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Calculating the limit

  1. Apr 17, 2010 #1
    1. The problem statement, all variables and given/known data

    Find the limit of f(x) as x-> - (Infinity)

    2. Relevant equations


    3. The attempt at a solution

    I knew that for rational functions we have to divide both numerator and denominator by the highest power of x in the denominator, but this is confusing. Should I expand the equations? Please help ??
  2. jcsd
  3. Apr 17, 2010 #2
  4. Apr 17, 2010 #3
    I am not allowed to use L'Hopital Rule :cry:
  5. Apr 17, 2010 #4
    That is probably the most direct way to get the answer. Just expand the polynomials out in the numerator and the denominator.

    [tex] lim_{x \to \infty} \frac{8\,{x}^{7}-36\,{x}^{6}+54\,{x}^{5}-27\,{x}^{4}+8\,{x}^{3}-36\,{x}^{2}+54\,x-27}{{x}^{7}+5\,{x}^{6}+8\,{x}^{5}-15\,{x}^{3}-19\,{x}^{2}-10\,x-2}[/tex]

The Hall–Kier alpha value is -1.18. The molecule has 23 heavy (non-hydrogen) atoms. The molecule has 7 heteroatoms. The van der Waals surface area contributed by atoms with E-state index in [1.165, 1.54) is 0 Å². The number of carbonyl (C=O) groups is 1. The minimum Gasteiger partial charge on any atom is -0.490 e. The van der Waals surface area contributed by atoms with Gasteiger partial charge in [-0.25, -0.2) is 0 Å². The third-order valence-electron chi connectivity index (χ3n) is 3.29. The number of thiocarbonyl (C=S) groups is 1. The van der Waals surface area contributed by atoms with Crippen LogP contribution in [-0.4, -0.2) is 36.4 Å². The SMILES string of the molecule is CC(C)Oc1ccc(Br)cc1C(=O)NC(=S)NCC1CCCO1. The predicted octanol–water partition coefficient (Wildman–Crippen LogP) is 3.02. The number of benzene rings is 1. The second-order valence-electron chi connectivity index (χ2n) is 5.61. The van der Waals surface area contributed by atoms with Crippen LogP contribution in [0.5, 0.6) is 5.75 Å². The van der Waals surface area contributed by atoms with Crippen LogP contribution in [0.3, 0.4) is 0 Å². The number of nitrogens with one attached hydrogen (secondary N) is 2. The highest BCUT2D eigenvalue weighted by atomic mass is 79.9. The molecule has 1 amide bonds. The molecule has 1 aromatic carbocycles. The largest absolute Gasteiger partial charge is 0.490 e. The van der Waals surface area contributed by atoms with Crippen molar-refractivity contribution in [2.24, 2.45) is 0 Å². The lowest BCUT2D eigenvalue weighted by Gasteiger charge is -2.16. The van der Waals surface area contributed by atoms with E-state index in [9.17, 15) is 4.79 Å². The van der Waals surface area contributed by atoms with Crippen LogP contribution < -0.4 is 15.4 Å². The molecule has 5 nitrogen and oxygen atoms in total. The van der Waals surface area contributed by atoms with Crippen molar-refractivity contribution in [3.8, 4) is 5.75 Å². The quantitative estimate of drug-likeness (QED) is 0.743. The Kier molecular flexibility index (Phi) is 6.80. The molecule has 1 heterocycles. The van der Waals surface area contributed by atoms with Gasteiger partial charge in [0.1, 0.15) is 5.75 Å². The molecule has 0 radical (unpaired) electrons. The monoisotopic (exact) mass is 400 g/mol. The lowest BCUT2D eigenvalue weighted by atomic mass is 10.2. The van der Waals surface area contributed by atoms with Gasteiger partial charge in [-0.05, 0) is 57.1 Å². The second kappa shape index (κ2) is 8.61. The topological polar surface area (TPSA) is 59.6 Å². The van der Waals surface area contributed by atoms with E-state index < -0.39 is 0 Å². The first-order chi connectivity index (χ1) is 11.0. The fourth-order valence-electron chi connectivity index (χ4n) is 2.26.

Then, as x goes to infinity, only the highest order terms matter.

    [tex] =lim_{x \to \infty} \frac{8\,{x}^{7}}{{x}^{7}}[/tex]

    From here, the answer of 8 should be clear.
  6. Apr 17, 2010 #5


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    Your original plan looked ok to me. Imagine multiplying numerator and denominator out, without actually doing it. The highest power will be x^7, right? So divide by x^7. In the numerator split x^7=x^4*x^3. Divide the first factor by the x^4 and the second by x^3. In the denominator split it into x^7=x^5*x^2.
  7. Apr 17, 2010 #6
    Thank you :smile:

    Since this question is based on my calculus exam, I think I won't find time to multiply the whole polynomial. Therefore I will try to split and divide :)
  8. Apr 17, 2010 #7
    That is a good idea. Dick always gives good advice.

    I'd like to point out that, in my suggestion, I was hoping that you would see that once you solve one of these problems, you really don't need to multiply out the whole polynomial. Only the highest order terms matter here. One can get to the step [tex] =lim_{x \to \infty} \frac{-8\,{x}^{7}}{{-x}^{7}} [/tex] by multiplying out the highest order terms in your head.
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